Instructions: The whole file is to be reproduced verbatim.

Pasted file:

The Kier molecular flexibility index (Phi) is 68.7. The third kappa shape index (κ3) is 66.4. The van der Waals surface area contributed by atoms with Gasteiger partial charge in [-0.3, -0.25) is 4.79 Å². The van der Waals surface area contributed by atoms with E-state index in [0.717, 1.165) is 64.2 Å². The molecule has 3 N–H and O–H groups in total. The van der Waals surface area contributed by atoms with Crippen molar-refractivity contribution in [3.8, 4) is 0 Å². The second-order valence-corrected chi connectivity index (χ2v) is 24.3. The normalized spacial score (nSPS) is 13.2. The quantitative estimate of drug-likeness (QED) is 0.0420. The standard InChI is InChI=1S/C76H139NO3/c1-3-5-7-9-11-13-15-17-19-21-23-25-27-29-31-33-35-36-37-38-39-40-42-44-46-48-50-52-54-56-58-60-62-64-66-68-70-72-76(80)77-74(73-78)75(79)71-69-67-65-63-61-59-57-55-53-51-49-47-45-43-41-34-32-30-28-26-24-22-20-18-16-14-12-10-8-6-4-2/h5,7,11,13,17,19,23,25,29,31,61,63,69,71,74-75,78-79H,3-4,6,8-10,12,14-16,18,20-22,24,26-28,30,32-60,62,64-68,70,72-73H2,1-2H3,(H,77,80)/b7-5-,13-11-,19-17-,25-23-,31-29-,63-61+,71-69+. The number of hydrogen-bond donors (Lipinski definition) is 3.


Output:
The Kier molecular flexibility index (Phi) is 68.7. The third kappa shape index (κ3) is 66.4. The van der Waals surface area contributed by atoms with Gasteiger partial charge in [-0.3, -0.25) is 4.79 Å². The van der Waals surface area contributed by atoms with E-state index in [0.717, 1.165) is 64.2 Å². The molecule has 3 N–H and O–H groups in total. The van der Waals surface area contributed by atoms with Crippen molar-refractivity contribution in [3.8, 4) is 0 Å². The second-order valence-corrected chi connectivity index (χ2v) is 24.3. The normalized spacial score (nSPS) is 13.2. The quantitative estimate of drug-likeness (QED) is 0.0420. The standard InChI is InChI=1S/C76H139NO3/c1-3-5-7-9-11-13-15-17-19-21-23-25-27-29-31-33-35-36-37-38-39-40-42-44-46-48-50-52-54-56-58-60-62-64-66-68-70-72-76(80)77-74(73-78)75(79)71-69-67-65-63-61-59-57-55-53-51-49-47-45-43-41-34-32-30-28-26-24-22-20-18-16-14-12-10-8-6-4-2/h5,7,11,13,17,19,23,25,29,31,61,63,69,71,74-75,78-79H,3-4,6,8-10,12,14-16,18,20-22,24,26-28,30,32-60,62,64-68,70,72-73H2,1-2H3,(H,77,80)/b7-5-,13-11-,19-17-,25-23-,31-29-,63-61+,71-69+. The number of hydrogen-bond donors (Lipinski definition) is 3.